Phulel Singh V/S State Of Haryana, [Criminal Appeal No. 396 Of 2010]
The Supreme Court quashed all the charges against the accused for failure of the prosecution to prove dowry demand.
The three judges bench of Justice B.R. Gavai, Justice Pamidighantam Sri Narasimha And Justice Prashant Kumar Mishra noted that the deceased received burn injuries on 5th November 1991 but the dying declaration came to be recorded on 8th November 1991 after an application was made by the relatives of the deceased to the SDM, Ludhiana.
It was further noted that there is a grave doubt as to whether the dying declaration recorded by Shri Sadhu Singh, Executive Magistrate was a voluntary one or tutored.
The bench also noted that Dr. Jasmeet Singh Dhir has stated that the history recorded by him while admitting the deceased, was narrated by the deceased herself. He has further stated that the deceased had also narrated that her husband had extinguished fire by pouring water on her.
In the totality of the circumstances, it cannot be said that the dying declaration is free from doubt.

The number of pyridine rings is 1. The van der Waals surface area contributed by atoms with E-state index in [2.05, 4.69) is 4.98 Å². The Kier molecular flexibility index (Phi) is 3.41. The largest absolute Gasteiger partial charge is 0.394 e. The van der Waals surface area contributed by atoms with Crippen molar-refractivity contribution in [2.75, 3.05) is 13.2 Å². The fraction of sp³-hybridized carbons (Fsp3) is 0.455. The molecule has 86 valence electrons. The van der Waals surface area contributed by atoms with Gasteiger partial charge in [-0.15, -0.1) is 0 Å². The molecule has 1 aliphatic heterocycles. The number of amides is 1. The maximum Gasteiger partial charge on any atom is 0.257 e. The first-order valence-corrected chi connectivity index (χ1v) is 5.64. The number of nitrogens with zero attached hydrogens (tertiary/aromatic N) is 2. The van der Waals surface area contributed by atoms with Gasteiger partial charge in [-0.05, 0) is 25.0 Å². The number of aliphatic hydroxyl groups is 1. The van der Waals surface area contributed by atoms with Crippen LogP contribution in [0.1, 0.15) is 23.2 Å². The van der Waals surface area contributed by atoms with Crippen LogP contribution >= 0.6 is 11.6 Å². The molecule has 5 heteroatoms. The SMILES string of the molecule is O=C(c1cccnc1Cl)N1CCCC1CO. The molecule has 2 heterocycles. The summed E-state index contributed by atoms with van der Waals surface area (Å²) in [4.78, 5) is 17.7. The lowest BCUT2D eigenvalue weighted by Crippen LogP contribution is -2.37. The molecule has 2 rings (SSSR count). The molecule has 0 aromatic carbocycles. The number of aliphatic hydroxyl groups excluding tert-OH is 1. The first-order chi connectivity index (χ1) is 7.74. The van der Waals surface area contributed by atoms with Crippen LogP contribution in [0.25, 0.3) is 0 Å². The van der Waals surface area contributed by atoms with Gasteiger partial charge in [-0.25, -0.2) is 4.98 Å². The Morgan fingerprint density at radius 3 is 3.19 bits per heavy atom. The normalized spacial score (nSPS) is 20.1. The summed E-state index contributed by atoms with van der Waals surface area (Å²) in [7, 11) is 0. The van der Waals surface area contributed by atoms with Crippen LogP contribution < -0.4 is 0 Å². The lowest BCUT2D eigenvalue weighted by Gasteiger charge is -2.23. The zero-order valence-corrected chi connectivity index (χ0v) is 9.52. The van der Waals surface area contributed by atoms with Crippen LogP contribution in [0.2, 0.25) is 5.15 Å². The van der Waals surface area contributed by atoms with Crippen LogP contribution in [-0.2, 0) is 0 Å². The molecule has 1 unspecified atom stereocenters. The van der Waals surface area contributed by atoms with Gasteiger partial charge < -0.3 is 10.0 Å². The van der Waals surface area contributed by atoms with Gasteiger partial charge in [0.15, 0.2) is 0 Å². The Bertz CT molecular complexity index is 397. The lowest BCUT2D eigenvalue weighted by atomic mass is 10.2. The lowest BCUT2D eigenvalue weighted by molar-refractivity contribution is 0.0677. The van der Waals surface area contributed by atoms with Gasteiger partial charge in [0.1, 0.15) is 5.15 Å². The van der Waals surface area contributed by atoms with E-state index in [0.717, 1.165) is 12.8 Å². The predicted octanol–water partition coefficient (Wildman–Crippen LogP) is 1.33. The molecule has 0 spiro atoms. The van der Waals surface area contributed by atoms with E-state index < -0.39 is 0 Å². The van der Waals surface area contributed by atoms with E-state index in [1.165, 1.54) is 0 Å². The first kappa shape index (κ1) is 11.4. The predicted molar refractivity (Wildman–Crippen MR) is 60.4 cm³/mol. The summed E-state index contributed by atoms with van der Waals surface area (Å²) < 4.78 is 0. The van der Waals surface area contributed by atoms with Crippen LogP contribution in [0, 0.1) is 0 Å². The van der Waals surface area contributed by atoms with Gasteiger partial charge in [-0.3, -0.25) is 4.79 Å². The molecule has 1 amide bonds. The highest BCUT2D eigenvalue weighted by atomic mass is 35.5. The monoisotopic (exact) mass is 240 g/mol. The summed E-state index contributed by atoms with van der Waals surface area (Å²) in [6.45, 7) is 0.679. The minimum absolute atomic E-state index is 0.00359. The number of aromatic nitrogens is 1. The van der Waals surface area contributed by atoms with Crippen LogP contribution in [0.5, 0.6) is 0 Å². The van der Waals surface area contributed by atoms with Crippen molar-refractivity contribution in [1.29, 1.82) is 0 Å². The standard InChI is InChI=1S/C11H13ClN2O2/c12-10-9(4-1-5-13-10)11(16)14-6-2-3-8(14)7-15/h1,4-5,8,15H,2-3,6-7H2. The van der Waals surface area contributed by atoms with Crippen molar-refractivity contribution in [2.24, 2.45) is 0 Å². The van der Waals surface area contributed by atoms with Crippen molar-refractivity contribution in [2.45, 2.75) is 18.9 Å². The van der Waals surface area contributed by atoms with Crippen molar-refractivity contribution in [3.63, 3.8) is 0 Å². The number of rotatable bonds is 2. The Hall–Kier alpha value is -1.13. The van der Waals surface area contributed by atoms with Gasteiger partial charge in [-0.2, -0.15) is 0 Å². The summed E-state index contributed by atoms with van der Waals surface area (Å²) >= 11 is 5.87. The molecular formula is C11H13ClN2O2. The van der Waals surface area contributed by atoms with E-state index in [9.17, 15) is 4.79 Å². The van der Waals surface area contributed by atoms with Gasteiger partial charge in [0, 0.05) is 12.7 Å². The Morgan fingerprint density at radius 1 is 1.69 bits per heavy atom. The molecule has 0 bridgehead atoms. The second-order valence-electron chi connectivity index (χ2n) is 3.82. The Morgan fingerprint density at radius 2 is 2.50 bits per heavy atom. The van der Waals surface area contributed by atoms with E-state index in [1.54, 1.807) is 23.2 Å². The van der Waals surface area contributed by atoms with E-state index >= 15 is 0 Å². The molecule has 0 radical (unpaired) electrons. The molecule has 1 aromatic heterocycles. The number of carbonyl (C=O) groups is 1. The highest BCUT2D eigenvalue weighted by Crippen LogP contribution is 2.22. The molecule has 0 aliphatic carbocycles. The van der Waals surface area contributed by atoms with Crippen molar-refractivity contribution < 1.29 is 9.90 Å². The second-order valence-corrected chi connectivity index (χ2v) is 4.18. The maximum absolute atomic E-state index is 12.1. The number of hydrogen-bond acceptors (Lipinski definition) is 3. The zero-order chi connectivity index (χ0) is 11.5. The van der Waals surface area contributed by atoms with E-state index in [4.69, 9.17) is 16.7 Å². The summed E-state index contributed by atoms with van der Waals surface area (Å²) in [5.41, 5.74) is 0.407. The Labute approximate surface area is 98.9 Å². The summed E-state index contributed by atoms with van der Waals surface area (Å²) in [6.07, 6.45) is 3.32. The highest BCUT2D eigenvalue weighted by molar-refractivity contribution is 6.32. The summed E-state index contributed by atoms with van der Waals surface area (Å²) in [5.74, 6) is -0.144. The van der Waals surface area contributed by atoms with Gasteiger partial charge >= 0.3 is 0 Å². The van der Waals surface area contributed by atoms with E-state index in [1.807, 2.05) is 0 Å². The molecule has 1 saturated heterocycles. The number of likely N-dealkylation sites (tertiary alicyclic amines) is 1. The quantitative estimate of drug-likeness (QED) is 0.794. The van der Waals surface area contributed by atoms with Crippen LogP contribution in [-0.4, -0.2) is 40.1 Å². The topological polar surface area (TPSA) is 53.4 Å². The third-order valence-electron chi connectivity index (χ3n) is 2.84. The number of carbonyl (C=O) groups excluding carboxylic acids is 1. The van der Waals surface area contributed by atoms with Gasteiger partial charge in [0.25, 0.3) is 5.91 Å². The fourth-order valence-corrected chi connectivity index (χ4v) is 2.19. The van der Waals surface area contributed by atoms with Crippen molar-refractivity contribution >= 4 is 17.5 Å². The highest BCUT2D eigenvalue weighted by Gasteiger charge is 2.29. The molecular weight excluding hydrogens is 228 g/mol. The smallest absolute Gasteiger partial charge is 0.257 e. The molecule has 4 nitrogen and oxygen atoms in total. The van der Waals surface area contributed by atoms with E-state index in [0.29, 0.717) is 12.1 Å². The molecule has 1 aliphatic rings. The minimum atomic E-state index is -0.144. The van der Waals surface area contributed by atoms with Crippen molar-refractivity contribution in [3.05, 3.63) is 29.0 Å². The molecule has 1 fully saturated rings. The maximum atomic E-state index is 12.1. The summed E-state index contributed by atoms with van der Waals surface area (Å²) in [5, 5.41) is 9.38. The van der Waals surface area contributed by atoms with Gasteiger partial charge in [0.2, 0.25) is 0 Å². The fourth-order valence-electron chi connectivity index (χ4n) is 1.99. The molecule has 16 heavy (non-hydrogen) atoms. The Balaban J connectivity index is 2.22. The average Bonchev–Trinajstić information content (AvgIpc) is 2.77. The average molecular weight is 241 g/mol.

“The most glaring aspect that is required to be considered is that the High Court itself has disbelieved the dying declaration insofar as Jora Singh, father-in-law of the deceased is concerned. We fail to understand as to how the same dying declaration could have been made basis for conviction of the appellant when the same was disbelieved insofar as another accused is concerned”, the court said.
The marriage between the deceased and the appellant was solemnized in March, 1987, and they were blessed with a girl and a boy. It is the prosecution case that the appellant used to harass the deceased on account of insufficiency of dowry.
The appellant submitted that the reliance placed on the dying declaration is totally unsustainable.
He contended that the very first information given by the deceased herself to the doctor while admitting to the hospital, would show that the deceased had put up kerosene on herself and set herself on fire. He submitted that as a matter of fact, it is the appellant who had tried to extinguish the fire.
The prosecution submitted that the prosecution has proved the case beyond reasonable doubt. He further submitted that the dying declaration is recorded by the Executive Magistrate.
The court observed that insofar as harassment with regard to non-fulfillment of demand of dowry is concerned, except the vague allegation, there is nothing in their evidence to support the prosecution case.
The bench viewed that there is no evidence to prove beyond reasonable doubt that the deceased was harassed on account of non-fulfillment of demand of dowry.
Therefore the court found that the case under Section 304-B of IPC is not made out by the prosecution.